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By: one million words, Pete Jahn
Feb 23 2008 12:40am
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Money where my Mouth Is: Buying Staples
 
I have seen a lot of articles on staples recently. I have written about collecting in the past, but I wanted to examine the issue in a bit more depth. Specifically, I want to look at what I actually bought, and explain my thinking. 
 
I earned a minor celebration recently, and decided to spend some money on myself. I budgeted 50 TIX to spend at MTGOTraders – and vowed that I would write about the purchases. Since I love constructed play above all else, I wanted to invest in my long-term collection. Writing about the purchases was intended to keep me from spending too frivolously. You can decide how well that worked.
 
I have also been playing in Extended PTQs recently, and expect to play in another one this weekend. That has reminded me how much I love Extended. I am looking at playing the format online in the future – after the rotation. For now, I cannot afford the Pernicious Deeds and Vindicates that define the format. After the rotation, however, things should get better.
 
That said, I do play Extended matches in the Tournament Practice room. I don’t necessarily expect to win as often as I could if I had the money cards, but I can come close. I also play a fair amount of multiplayer and casual games. To that end, I did buy a few cards that I expect to us just for fun.
 
I should also note that I am not buying Lorwyn block cards at the moment. I expect to play in a number of Morningtide release events, and most of those require a Lorwyn tournament pack and some boosters.   I expect to open a number of Lorwyn rares in those events, and I’m hoping to get lucky. If I get really lucky, I might chain my winnings and end up with a bunch of both Morningtide and Lorwyn packs, so I’ll wait.
 
Standard Purchases
 
Actually, I lied. I did buy some Lorwyn.  I bought three copies of Wren's Run Packmaster. I owned zero, and I really wanted to play around with the GB Elves deck a bit. Since I own zero, even if I bust another in the Morningtide release, I will still just have a playset. They are also inexpensive – all three totaled about 2 TIX.   I also expect that I will be able to resell them at some future time, once they no longer interest me. Fat green creatures generally appeal to casual players – but those casual players rarely pay much for them.
Wren
 
Actually, this is a great example of the sort of purchase that I would consider a mistake if it had cost even one TIX more. Creatures like the Packmaster are quite good in block, marginal in Standard, and are almost never playable in formats with large card pool, like Extended or Classic. As a rule, I try to pick up creatures in drafts and sealed events, and save my cash for true staples. In this case, however, I want to play some Standard before this weekend, when I will be attending the StarCity Games $5,000 tournament.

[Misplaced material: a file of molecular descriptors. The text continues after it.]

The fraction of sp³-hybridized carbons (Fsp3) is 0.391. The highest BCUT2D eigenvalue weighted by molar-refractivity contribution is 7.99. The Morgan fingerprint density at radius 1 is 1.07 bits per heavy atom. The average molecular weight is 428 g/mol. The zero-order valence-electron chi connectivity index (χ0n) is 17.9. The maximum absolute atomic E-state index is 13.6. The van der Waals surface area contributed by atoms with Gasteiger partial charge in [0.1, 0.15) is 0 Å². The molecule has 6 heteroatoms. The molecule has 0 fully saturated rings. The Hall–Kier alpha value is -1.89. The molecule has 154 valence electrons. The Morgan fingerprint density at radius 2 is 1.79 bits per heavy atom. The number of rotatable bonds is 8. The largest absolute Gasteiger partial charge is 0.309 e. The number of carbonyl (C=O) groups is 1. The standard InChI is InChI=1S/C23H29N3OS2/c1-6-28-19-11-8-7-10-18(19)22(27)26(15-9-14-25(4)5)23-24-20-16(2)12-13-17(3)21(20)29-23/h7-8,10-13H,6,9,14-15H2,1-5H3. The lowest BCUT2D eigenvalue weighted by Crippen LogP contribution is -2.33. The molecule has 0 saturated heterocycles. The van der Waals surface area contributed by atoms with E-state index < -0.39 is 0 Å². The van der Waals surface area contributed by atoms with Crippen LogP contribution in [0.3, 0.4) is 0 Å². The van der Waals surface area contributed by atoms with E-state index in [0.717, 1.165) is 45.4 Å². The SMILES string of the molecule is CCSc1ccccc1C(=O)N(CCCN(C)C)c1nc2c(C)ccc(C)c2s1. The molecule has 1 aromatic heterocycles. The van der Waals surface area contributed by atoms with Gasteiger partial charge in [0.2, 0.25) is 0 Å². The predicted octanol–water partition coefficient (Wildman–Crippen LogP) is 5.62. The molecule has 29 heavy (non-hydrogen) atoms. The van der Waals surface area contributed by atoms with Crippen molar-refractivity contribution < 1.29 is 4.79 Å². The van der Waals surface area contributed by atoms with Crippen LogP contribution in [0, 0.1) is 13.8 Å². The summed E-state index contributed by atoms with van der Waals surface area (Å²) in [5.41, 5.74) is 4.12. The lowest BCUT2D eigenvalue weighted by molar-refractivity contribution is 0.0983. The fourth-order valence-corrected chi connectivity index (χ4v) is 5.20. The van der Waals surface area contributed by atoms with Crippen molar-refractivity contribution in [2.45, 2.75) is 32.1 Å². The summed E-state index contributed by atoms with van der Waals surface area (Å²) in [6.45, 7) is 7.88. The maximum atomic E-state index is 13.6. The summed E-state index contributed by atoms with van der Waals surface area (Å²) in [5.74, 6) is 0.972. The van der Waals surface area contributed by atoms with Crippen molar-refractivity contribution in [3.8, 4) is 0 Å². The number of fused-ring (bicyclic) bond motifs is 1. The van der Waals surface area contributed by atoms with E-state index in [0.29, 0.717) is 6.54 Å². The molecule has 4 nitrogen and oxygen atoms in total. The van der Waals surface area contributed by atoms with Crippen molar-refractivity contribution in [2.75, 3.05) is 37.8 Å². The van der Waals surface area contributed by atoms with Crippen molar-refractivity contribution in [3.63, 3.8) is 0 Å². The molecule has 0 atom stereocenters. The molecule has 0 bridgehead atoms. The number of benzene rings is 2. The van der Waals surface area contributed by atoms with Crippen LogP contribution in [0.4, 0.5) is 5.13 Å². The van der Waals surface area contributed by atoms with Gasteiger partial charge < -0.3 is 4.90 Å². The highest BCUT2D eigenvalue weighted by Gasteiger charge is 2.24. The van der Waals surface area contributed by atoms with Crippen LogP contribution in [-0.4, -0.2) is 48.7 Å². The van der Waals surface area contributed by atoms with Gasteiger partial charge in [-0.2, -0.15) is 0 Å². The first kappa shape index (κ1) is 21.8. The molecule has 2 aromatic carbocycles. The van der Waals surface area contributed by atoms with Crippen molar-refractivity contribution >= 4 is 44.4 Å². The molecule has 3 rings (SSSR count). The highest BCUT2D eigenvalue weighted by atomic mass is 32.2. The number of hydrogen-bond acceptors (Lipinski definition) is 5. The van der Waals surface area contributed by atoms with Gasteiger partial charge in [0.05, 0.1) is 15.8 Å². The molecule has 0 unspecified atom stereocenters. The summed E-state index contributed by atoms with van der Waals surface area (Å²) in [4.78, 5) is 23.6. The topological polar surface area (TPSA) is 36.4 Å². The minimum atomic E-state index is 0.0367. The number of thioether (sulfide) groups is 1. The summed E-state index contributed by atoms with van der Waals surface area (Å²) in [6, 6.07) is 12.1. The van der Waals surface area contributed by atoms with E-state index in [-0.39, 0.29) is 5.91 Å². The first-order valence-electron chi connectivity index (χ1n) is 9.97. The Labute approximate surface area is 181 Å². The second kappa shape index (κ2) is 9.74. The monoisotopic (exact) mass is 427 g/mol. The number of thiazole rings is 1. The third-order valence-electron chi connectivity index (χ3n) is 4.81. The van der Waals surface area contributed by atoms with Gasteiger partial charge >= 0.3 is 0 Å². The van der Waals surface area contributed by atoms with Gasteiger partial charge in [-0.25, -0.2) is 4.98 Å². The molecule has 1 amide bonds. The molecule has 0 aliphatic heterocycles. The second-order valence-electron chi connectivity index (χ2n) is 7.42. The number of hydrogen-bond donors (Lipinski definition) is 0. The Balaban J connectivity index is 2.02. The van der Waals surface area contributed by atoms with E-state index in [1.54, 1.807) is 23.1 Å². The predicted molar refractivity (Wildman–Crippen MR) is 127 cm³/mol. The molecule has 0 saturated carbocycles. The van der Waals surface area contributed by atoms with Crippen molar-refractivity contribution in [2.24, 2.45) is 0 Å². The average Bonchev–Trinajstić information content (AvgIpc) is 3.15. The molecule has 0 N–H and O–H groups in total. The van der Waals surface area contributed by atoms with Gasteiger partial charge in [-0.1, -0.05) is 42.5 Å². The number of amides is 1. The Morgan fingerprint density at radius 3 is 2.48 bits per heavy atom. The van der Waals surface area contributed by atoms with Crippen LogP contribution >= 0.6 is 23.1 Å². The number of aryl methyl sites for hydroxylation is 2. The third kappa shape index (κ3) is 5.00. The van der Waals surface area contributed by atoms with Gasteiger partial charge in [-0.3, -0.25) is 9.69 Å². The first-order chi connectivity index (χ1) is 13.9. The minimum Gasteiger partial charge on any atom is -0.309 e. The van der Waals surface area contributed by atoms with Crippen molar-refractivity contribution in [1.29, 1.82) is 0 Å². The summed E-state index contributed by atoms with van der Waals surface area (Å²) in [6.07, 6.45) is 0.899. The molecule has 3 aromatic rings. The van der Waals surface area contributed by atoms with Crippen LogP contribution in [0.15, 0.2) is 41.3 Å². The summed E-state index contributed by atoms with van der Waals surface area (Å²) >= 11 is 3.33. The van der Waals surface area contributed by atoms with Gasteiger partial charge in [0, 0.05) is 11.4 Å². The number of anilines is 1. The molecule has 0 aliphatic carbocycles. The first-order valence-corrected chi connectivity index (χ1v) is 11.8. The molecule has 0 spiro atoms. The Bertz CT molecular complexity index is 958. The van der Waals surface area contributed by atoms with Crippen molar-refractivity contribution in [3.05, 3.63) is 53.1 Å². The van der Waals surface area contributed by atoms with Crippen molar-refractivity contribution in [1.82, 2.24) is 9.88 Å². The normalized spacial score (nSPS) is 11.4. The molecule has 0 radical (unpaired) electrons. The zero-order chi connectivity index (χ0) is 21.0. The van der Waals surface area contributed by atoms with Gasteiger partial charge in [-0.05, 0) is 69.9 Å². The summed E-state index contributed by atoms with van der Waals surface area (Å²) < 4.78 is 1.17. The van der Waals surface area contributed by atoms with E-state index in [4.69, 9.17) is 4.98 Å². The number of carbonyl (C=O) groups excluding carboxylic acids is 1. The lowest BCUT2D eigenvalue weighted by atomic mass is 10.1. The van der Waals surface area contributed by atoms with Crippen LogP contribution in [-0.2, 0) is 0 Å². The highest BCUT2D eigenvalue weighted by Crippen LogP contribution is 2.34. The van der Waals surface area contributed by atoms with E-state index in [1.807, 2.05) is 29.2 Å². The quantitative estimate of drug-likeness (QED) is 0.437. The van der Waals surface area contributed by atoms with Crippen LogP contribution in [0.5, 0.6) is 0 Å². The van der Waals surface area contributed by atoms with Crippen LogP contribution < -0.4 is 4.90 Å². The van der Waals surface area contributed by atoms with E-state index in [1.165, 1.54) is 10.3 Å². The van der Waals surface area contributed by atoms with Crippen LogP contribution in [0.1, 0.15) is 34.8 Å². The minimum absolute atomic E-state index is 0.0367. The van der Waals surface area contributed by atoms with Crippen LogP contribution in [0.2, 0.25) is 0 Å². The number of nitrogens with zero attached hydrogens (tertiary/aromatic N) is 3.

As a general rule, the first staple I attempt to collect is multicolored lands. I have spent most of my budget on lands, and now have playsets of the Ravinca duals (e.g. Stomping Ground) and multiples of many of the Onslaught fetchlands (e.g. Windswept Heath.) I have also played enough Eighth, Ninth and Tenth edition limited to have a good collection of the painlands (e.g. Yavimaya Coast.) As a result, I don’t need to buy lands anymore: I can build multicolored decks without having mana issues.  
 
After lands, I look at cards that break or change fundamental game mechanics – and do so as cheaply as possible.  Ideally, these cards should cost one (or zero) mana. Stifle is a perfect example: U, counter target activated ability. However, Stifle is an expensive card, and one that is due to rotate out of Extended in November of this year. That is not worth the cost. 
 
However, a card that is worth the cost right now is Extirpate
Extirpate
 
Extirpate removes cards from the graveyard at instant speed – and for that magical one mana. Extirpate can beat Dredge – just Extirpate the Dread Returns as soon as you possibly can. More importantly, Extirpate can also break up a new combo deck appearing in paper Standard tournaments where Morningtide is legal. The deck is called Project X 2.0, and abuses the following card
 
 
The deck fights to get a Mirror Entity into play, and a Riftwing Cloudskate and Body Double into the graveyard. The deck plays Reveillark, then stacks X Mirror Entity activations for zero, where X is the number of permanents that the opponent controls, plus one. The first Mirror Entity activation goes off, making your all creatures 0/0, so they die. When Revelliarck dies, it fetches Body Double and Riftwing Cloudskate. The Cloudskate bounces an oppponent’s permanent, and Body Double copies Reveillark. Then the next Mirror Entity activation goes off and the process repeats. Eventually, your opponent has no lands and no permanents, so you return Body Double and Mirror Entity. The turn after that, you can attack with these two creatures, and Mirror Entity can ensure that they are at least 5/5s.
  
Here’s a decklist:
Extirpate can break up the combo. Just get rid of the Body Double or Reveillark with the Mirror Entity triggers on the stack. 
 
Note: in Extended, people are playing Revillark in a Protean Hulk combo build. When the first Hulk dies, it fetches a Carrion Feeder, Body Double and Reveillark. The Body Double copies the dead Hulk, and is then fed to the Feeder. That Hulk fetches Mogg Fanatic and any other necessary cards. Then the deck deals infinite damage with recurring Fanatics.
 
I beat that deck in my last PTQ by Extirpating the Mogg Fanatics. Extirpate is solid against that deck, and solid against Dredge. That makes it important in Standard, current Extended and future Extended. That’s why I shelled out to complete my playset. 
 
Speaking of the PTQ, here’s what I played.

Here’s the online version:
 
Wooded Foothills
Blood Crypt
Bloodstained Mire
Contested Cliffs 
2 Forest (premium)
Godless Shrine
1 Mountain (premium)
Overgrown Tomb
1 Plains (premium)
Stomping Ground
1 Swamp (premium)
Temple Garden
Treetop Village
Windswept Heath

Birds of Paradise
Ravenous Baloth
Sakura-Tribe Elder
Eternal Witness
Flametongue Kavu
Indrik Stomphowler
Mystic Enforcer